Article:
I fully support this policy change because different agencies are likely to have bits of information, but none of them may have all the relevant information. Different agencies have different missions, so they focus on different areas and they have different sources of information. In such a situation, none of the agencies could take any action because they all lacked sufficient information. Now that these agencies openly share information, the bits of information may be combined to create enough intelligence for a response to be formulated. One example of such a cooperative effort is the “Virginia Jihad” case, which was remarkable similar to the “Lackawanna Six” case. With the use of shared information, six individuals were arrested and three were convicted (U.S. Department of Justice, n.d.).
Difference Between the Changes in Policy Between the U.S. and Israel
Following the 9/11 terrorist attack, the United States formulated a coordinated response though the implementation of the U.S.A. PATRIOT Act, linking numerous entities under the Department of Homeland Security and carefully planning responses to terrorism guilty (Hess & Orthmann, 2011).
One would think that with its long history of fighting terrorism, Israel would have developed the most effective policy for combatting terrorism. Israel has experienced more casualties from terrorism than any other country and has been subject to terrorist attacks since before its official inception. Despite this, Israel does not have a comprehensive policy regarding response to terrorism (Freilich, 2017).
Israel’s position is that terrorism can never be eradicated, but only be reduced to an acceptable level. Rather than having a comprehensive policy, the response to each incident is formulated for that particular instance and is poorly coordinated. They have, however, implemented several protective features, largely with the assistance of American financial assistance. Israel has constructed a barrier along its borders, which has effectively reduced cross border terrorism. The greatest threat that Israel faces today is from rocket attacks from Hezbollah and Hamas. Israel has installed two rocket defense systems; the Iron Dome, a short-range system; and Magic Wand, a longer-range system (Freilich, 2017).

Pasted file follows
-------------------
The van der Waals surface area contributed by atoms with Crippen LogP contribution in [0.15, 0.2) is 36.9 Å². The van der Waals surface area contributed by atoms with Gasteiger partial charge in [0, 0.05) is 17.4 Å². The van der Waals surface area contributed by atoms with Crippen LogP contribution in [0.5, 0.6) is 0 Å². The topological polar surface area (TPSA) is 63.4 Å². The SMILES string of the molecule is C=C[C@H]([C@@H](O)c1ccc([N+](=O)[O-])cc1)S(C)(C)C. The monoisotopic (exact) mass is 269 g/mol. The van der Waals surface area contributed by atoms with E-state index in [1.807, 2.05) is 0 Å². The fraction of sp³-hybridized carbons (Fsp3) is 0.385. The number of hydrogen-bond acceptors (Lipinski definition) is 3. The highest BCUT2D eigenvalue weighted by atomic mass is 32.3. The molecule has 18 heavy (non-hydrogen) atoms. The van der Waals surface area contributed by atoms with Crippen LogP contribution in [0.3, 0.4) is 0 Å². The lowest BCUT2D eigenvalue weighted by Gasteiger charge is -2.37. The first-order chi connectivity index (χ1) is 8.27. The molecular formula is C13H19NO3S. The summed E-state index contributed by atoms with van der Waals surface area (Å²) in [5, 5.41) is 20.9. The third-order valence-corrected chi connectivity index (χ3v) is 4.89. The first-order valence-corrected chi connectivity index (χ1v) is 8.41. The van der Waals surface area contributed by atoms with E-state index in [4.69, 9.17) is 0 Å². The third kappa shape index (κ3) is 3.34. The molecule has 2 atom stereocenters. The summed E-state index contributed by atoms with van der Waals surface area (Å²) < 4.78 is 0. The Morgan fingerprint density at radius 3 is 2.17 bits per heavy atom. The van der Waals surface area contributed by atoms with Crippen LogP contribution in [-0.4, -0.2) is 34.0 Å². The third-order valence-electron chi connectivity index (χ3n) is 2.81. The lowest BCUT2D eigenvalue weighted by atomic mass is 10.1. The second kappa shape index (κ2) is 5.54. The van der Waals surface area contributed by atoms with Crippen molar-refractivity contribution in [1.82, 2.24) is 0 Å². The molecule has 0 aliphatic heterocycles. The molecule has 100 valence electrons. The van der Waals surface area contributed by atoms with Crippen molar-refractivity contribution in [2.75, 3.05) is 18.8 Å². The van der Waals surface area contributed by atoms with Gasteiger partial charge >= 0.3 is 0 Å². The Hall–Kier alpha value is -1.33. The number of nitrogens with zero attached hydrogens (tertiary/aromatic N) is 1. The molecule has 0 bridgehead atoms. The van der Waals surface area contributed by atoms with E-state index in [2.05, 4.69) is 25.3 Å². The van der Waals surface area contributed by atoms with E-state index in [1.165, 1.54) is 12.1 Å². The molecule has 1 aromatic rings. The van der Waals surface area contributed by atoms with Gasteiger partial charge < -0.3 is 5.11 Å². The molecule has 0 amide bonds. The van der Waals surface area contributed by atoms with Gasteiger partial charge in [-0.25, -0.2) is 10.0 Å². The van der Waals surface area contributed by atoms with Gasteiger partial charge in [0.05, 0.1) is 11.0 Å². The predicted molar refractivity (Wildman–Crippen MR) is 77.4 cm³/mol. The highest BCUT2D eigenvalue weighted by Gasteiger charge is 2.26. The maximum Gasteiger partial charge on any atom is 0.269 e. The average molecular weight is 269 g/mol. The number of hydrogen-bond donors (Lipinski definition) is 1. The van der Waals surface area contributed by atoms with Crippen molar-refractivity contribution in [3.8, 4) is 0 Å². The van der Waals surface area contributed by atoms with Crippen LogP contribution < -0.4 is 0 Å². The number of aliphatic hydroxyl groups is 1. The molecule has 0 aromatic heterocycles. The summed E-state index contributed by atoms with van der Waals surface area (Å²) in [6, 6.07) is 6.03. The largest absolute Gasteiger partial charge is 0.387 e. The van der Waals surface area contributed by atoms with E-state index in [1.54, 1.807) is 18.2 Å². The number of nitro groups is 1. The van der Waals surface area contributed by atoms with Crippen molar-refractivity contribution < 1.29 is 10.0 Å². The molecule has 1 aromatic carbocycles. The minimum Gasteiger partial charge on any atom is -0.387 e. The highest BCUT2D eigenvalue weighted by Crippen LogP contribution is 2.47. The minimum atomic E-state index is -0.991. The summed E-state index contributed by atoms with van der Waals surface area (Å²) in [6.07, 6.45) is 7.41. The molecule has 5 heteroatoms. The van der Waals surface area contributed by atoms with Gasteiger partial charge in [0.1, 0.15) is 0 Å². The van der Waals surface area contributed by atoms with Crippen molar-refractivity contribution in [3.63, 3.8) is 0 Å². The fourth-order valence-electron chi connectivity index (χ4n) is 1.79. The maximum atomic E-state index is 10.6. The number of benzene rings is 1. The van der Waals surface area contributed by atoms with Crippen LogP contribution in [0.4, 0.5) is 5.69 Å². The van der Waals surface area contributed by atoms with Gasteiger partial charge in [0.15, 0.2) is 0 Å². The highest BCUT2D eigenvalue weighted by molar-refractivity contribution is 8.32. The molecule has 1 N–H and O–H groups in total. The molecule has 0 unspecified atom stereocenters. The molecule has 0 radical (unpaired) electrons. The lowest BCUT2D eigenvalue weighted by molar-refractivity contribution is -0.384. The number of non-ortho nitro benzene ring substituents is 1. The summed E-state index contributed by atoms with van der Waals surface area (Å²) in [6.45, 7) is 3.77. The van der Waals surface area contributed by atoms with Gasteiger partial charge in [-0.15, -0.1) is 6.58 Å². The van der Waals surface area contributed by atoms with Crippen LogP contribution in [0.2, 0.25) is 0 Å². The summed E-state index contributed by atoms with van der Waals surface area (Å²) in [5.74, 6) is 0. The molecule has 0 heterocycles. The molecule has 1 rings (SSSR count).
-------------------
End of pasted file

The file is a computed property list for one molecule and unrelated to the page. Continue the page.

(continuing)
Beyond the defense systems, Israel has also established security checkpoints to inhibit terrorists from traveling through the country. Israel also conducts ongoing operations against terrorists, inhibit weapons transfers to terrorist organizations, conducts surveillance operations, and targets specific individuals in leadership positions in terrorist organizations for assassination. Additionally, Israel has asked everyone to install a hardened safe room in their home to protect against rocket attacks (Freilich, 2017). While many of the actions taken by Israel are similar to those taken by the United States. The application has been sporadic and haphazard. Many of the steps discussed here would be considered far too invasive to be generally accepted by the American public.
Freilich, C. D. (2017). Israel’s counter-terrorism policy: How effective? Terrorism and Political Violence, 29(2), 359–376. https://doi-org.ezp.waldenulibrary.org/10.1080/09546553.2015.1044602
Hess, K. & Orthmann, C. (2011). Police Operations: Theory and Practice (6th ed.). Clifton Park, NY: Delmar Cengage Learning. ISBN-13: 978-1-285-05262-5.
U.S. Department of Justice. (n.d.). Highlights of the USA Patriot Act. Retrieved from http://www.justice.gov/archive/ll/highlights.htm